They are all just computers and most of them help us complete pretty much the same tasks. I liked Apple products back in the 80's-90's but dropped them for the more ubiquitous Windows systems. After spending a time experimenting with various Linux Distros, I've recently switched back to Apple with an iMac, MacBook Pro, iPad, and iPhone.

    I found your article intriguing and hope to try out some of your suggested software. I presently use Mail, Safari, Contacts, Calendar, Notes, FaceTime Audio, Messages, and iPhoto. I like that they are available across all of my devices. I also use VLC, Evernote, Dropbox, Chrome, and Word on both my own hardware and my work (ThinkPad) hardware.

    I really gave a good effort to using an Android phones and tablets as well as the ThinkPads, but always find them a bit clunky compared to the sleek Apple products.

    Thanks for a great article. It'll motivate me to try some new software!

    Just my dimes worth. :)

  7. Charles
    August 14, 2014 at 12:37 am

    I find Office for Mac simply awful. Finder is abysmal and please don't get me started on the mail app. Love imovie and Garageband. Certainly lots of room for improvement. I too was a new convert with my purchase of a 2012 Macbook air. The environment was new at first but my transition was quick. Can't beat the build quality.

    • likefunbutnot
      August 14, 2014 at 12:18 pm


      Sure you can beat the build quality. I'd take a Thinkpad T or X series or a Surface Pro any day over a Macbook.

      I like OSX. It's a solid commercial UNIX. But there's nothing special about Apple hardware or support and most of Apple's non-OS software is downright awful.

  8. likefunbutnot
    August 13, 2014 at 10:59 pm

    The first thing I do is remove itunes. It's a pain in the ass to do it, but I hate it THAT much. Then I pull all the crap I never use (including Safari, Facetime, Message and the standard Apple Calendar and Mail apps) off the dock.

    After that, I head over to and install Firefox, Thunderbird, Google Drive, VLC, Handbrake and the Unarchiver. I normally play music with WinAmp and that's something I have to grab separately.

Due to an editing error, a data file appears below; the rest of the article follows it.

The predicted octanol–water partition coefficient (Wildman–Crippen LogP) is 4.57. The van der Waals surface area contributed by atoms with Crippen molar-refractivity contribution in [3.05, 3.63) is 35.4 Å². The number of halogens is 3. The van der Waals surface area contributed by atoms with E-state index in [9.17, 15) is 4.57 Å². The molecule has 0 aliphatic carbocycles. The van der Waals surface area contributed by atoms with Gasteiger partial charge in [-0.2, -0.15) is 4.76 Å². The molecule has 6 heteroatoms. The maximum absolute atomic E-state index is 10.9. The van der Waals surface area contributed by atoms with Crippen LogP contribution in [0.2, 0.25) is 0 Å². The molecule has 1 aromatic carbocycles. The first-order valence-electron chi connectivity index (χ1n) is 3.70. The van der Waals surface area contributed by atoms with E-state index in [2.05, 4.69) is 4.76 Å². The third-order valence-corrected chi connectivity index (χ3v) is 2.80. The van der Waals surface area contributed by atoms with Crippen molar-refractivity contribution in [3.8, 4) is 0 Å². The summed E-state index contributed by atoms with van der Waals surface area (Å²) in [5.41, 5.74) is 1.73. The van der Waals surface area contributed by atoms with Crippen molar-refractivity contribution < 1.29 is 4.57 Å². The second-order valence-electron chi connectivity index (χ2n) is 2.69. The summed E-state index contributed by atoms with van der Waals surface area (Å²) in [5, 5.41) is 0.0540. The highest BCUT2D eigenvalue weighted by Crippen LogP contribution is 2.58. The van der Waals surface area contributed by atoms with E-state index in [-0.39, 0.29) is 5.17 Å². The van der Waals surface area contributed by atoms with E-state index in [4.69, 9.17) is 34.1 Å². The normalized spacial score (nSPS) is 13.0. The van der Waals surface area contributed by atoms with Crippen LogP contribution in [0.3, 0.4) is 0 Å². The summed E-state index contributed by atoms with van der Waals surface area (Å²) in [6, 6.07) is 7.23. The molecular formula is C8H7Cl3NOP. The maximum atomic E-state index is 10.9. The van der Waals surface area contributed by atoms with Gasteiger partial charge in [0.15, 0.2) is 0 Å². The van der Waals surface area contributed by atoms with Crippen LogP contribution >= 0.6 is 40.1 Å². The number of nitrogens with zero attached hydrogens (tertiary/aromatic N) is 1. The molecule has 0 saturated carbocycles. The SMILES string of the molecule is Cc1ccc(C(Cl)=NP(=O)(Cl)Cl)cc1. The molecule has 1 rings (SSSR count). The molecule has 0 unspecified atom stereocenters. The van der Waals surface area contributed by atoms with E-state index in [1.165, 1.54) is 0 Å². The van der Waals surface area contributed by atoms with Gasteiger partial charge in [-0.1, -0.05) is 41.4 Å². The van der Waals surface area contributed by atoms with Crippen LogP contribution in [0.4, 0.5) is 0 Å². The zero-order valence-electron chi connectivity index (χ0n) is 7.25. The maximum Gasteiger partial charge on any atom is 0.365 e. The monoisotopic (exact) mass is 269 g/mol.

My personal /bin folder of techie tools and scripts are sitting on my Google Drive and once that synchronizes, I'm probably golden.

    • Wendy L
      August 14, 2014 at 2:30 pm

      So why have a Mac at all if you are pulling all the software? Serious question not a slam.

    • likefunbutnot
      August 14, 2014 at 3:42 pm

      @Wendy L,

      I maintain some Apple desktops and I have an employer provided Macbook Pro and iphone. Sometimes I'll put together Hackintoshes.

      It truly doesn't matter to me what operating system I use and there's nothing special about either Apple hardware or software. I like OSX just fine as a desktop UNIX variant, but I dislike Apple's one-size-fits-all approach to computing enough that I'd prefer to use other things.

      I pull almost all the Apple Provided software in favor of the applications I'd be using on Windows or *nix.

  9. Jan F
    August 13, 2014 at 5:01 pm

    While I personally prefer Office for Mac from Microsoft I think it's also worth mentioning that Apples entire office suite, iWork, is free for all new Mac owners. So on top of Garageband you also get Pages, Keynote and Numbers free on the Mac App Store.

    Unless Apple has a change of heart all new operating system versions are free too, no need to purchase an upgrade.

    So as long as your hardware is supported you can have a fully up to system and software for your basic office and media work.

    Quicktime is a nice player, especially when they added functionality that was previously only available with a Quicktime Pro license.
    But ever since Perian (basically a codec pack for Quicktime) stopped being developed and stopped working I barely open it at all. It's actually not about not being able to play files - QT does support the most common codecs used these days. It is more of a prevention thing ~ I don't want to get to the point where it doesn't play a file when there are free alternatives like VLC which can play pretty much everything you throw at it.